Mentions: TEM analysis was carried out to further explore the microstructures of S0-S4. Firstly, Fig. 3(a,e,i,m,q) describe the typical high-magnification TEM images of the random individuals of all samples. These closer TEM examinations powerfully certify the ribbon-like structures of S0-S3 and the chain-like structure of S4. Owing to the continued particle growth during the second annealing in H2, NPs of the deoxidized S1-S4 are bigger than that of their precursor nanoribbons S0. For S1-S4, the particle size increase gradually with the deoxidization temperature increasing. Secondly, Fig. 3(b–d,f–h,j–l,n–p,r–t) respectively display the corresponding HRTEM images. In Fig. 3(b–d), the lattice fringes scanned from the selected NPs of S0 are measured to be about 0.209, 0.249 and 0.250 nm, which are indexed well to (400), (311) and (311) planes of NiFe2O4 (JCPDS card no. 54-0964). In Fig. 3(f–h), the measured distances of about 0.177, 0.200 and 0.240 nm of S1 are approximately equivalent to the interlayer distances of (200), (110) and (222) planes of the fcc Fe-Ni alloy, bcc Fe-Ni alloy and spinel NiFe2O4, respectively. Thus it proves that the chemical phase of S0 nanoribbons is pure NiFe2O4 and the S1 nanoribbons are assembled by the fcc Fe-Ni, bcc Fe-Ni and spinel NiFe2O4 NPs. In other words, it further demonstrates that NiFe2O4 of S0 transforms to the complex of fcc Fe-Ni alloys, bcc Fe-Ni alloys and spinel NiFe2O4 ferrite after annealing in H2 at 300 °C for S1. Similarly, from Fig. 3(j–l,n–p,r–t), it also notifies that the nanoribbons S2 are constructed by the fcc and bcc Fe-Ni NPs, the nanoribbons S3 and nanochains S4 are both purely constructed by the fcc Fe-Ni NPs, respectively.

View Article: PubMed Central - PubMed

ABSTRACT

Iron-nickel (Fe-Ni) alloy nanoribbons were reported for the first time by deoxidizing NiFe2O4 nanoribbons, which were synthesized through a handy route of electrospinning followed by air-annealing at 450 °C, in hydrogen (H2) at different temperatures. It was demonstrated that the phase configurations, microstructures and magnetic properties of the as-deoxidized samples closely depended upon the deoxidization temperature. The spinel NiFe2O4 ferrite of the precursor nanoribbons were firstly deoxidized into the body-centered cubic (bcc) Fe-Ni alloy and then transformed into the face-centered cubic (fcc) Fe-Ni alloy of the deoxidized samples with the temperature increasing. When the deoxidization temperature was in the range of 300 ~ 500 °C, although each sample possessed its respective morphology feature, all of them completely reserved the ribbon-like structures. When it was further increased to 600 °C, the nanoribbons were evolved completely into the fcc Fe-Ni alloy nanochains. Additionally, all samples exhibited typical ferromagnetism. The saturation magnetization (Ms) firstly increased, then decreased, and finally increased with increasing the deoxidization temperature, while the coercivity (Hc) decreased monotonously firstly and then basically stayed unchanged. The largest Ms (~145.7 emu·g−1) and the moderate Hc (~132 Oe) were obtained for the Fe-Ni alloy nanoribbons with a mixed configuration of bcc and fcc phases.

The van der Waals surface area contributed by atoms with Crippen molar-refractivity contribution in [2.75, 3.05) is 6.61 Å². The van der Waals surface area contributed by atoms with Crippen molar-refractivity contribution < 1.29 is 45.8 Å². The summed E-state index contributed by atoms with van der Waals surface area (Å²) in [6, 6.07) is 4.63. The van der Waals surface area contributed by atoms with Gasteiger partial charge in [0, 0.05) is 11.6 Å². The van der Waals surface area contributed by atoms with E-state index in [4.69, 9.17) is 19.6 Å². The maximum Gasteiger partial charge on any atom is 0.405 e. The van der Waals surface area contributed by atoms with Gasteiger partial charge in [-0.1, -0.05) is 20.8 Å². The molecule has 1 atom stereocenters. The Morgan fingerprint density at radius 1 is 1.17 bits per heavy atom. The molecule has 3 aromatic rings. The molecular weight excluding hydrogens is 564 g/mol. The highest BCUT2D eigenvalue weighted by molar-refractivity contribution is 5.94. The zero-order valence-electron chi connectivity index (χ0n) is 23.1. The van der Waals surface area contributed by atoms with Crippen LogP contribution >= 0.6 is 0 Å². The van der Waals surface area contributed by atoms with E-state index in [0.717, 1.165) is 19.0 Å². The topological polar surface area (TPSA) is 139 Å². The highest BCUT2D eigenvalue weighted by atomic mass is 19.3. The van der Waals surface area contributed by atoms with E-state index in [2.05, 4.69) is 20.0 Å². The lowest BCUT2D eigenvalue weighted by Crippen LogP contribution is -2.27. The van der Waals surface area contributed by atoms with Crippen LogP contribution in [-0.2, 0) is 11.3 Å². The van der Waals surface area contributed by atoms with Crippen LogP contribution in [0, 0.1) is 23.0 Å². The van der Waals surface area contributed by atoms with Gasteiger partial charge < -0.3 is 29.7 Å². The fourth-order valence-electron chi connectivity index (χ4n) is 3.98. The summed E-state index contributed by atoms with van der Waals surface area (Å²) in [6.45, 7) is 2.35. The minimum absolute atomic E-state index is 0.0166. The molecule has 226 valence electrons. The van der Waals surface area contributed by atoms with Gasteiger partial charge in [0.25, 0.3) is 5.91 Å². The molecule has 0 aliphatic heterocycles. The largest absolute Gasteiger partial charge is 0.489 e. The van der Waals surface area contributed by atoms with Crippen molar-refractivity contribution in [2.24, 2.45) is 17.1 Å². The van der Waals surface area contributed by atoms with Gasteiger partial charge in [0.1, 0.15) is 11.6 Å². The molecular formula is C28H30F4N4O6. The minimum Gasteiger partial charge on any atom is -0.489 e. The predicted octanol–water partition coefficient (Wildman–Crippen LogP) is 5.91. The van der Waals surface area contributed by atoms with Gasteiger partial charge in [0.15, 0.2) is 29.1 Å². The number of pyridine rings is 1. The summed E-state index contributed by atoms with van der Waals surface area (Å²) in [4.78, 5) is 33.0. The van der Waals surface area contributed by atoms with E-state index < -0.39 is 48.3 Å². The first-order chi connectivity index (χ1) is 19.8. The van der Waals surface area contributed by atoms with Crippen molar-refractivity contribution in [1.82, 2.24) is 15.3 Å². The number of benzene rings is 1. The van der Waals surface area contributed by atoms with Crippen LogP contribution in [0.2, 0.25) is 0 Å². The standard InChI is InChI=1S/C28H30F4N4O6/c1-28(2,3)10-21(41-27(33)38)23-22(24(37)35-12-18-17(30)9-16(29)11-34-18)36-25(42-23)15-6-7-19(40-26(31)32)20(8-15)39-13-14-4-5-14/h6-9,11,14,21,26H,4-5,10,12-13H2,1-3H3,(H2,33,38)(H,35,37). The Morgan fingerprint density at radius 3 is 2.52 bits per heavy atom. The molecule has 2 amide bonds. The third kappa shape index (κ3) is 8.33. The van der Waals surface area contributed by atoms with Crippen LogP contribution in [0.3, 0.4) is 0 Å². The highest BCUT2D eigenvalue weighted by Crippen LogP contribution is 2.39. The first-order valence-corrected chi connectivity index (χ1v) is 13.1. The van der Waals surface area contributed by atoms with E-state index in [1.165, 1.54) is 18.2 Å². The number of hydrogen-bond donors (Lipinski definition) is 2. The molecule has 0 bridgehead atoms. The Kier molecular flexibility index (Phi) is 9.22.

No MeSH data available.